The following scenario is no longer science fiction: An employee receives an email from the CEO asking her to join a video call. The CEO directs the employee to send confidential documents to a third party. The request is unusual, but the employee saw the CEO with her own eyes, so she complies. It turns out, however, that it was a real-time deepfake and not the real CEO who gave the instructions on the video call.

We’ve previously written about business email compromise (“BEC”) and wire transfer fraud scams, and the various measures that companies can implement to reduce the associated risks. But in light of recent developments in deepfake technologies, and their increasing use as part of BECs, companies should consider revisiting their BEC mitigation strategies because some existing BEC policies may no longer be sufficient to address these emerging threats.

Deepfake technology has reached the stage where attackers are now starting to generate convincing fake audio and video in real time. If an employee genuinely (although mistakenly) believes that they are being instructed by the CEO to take a specific action (such as wire a large sum of money out of the company), they are likely to do it, even if that action is contrary to company policy. Therefore, addressing the risks of deepfake-enhanced BECs is mainly a training issue, not a policy issue, and companies should consider providing specific training on deepfake risks to employees who are responsible for transferring large sums of money or issuing new passwords for confidential accounts.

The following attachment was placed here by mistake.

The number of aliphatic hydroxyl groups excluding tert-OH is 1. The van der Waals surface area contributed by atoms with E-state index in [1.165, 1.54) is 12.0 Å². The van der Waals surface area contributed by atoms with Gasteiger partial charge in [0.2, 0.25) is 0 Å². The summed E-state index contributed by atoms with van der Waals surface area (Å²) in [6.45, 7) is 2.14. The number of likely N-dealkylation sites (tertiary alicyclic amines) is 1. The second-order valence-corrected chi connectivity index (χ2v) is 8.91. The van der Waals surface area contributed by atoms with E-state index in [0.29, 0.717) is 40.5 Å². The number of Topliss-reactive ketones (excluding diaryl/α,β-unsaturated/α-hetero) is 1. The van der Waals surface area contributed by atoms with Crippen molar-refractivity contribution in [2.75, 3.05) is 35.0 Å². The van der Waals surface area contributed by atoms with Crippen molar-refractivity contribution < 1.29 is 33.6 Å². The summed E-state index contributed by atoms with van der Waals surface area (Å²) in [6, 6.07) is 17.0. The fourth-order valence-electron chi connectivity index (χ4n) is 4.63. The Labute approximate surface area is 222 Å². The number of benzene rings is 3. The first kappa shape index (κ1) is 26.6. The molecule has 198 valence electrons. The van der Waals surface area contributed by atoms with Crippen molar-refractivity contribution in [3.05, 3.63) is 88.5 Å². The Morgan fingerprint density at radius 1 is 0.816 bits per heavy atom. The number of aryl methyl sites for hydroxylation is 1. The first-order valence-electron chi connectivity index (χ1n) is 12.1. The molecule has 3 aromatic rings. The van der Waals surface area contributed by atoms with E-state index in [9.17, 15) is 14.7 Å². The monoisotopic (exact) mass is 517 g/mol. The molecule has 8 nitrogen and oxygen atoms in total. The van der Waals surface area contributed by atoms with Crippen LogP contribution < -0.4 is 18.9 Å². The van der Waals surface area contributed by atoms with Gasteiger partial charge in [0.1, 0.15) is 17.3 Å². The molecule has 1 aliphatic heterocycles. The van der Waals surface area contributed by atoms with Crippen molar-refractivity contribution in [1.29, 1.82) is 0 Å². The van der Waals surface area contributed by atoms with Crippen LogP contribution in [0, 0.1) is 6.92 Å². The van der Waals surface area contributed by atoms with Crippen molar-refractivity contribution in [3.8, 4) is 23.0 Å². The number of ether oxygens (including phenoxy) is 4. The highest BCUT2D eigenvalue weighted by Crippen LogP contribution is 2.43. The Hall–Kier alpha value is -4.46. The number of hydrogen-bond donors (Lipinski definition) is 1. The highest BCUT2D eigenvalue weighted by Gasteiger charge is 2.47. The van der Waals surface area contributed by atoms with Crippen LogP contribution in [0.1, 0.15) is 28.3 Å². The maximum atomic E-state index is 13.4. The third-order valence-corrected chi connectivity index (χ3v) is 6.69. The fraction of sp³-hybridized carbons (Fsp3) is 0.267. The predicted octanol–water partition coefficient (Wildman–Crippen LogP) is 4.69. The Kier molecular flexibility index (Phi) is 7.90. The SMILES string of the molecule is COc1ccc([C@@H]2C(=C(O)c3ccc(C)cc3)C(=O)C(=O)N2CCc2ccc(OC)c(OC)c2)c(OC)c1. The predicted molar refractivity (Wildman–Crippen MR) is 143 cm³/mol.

A BEC scam often involves a threat actor, using a fake or a hacked email, to impersonate a company executive or a vendor who is asking for a payment to be made, and thereby tricking a company employee into sending money to an account that the threat actor controls. The targeted employee often works in the company’s finance or accounting departments (or the IT helpdesk, where the goal is initial access, such as through a password reset to a new device).

Traditionally, BEC risks are mitigated by having policies that require independent verification. For example, employees who receive instructions to make a payment over a certain threshold (e.g., $10,000) to a new bank account may be required by policy to confirm that the instruction is legitimate by calling the person making the request (or a previously identified officer of the requesting company) using a phone number that can be independently verified as authentic (i.e., not using the phone number provided in the payment request). Some SEC registered broker-dealers and investment advisers include such measures as part of their Regulation S-ID policies.

But these policies are sometimes not effective in stopping deepfake-enhanced BECs. Suppose an employee who is responsible for making wire payments receives a text message from the CFO asking the employee to join a video call, and sending a link for the call. The person on the call looks and sounds exactly like the CFO, and tells the employee that there is a fast-moving and highly confidential company transaction that is about to get signed. Because of insider-trading risks, the employee is told to keep the transaction strictly confidential. To facilitate the transaction, the employee is instructed to immediately wire $3 million to the account of an investment bank that is allegedly involved in the transaction, but is not a usual company vendor. If employees believe that they are actually talking with the CFO, then they are unlikely under those circumstances to follow a company policy that requires them to call the CFO at a verified office number to confirm that the request is legitimate before executing it.

To address this kind of deepfake risk, companies should consider implementing the following additional measures: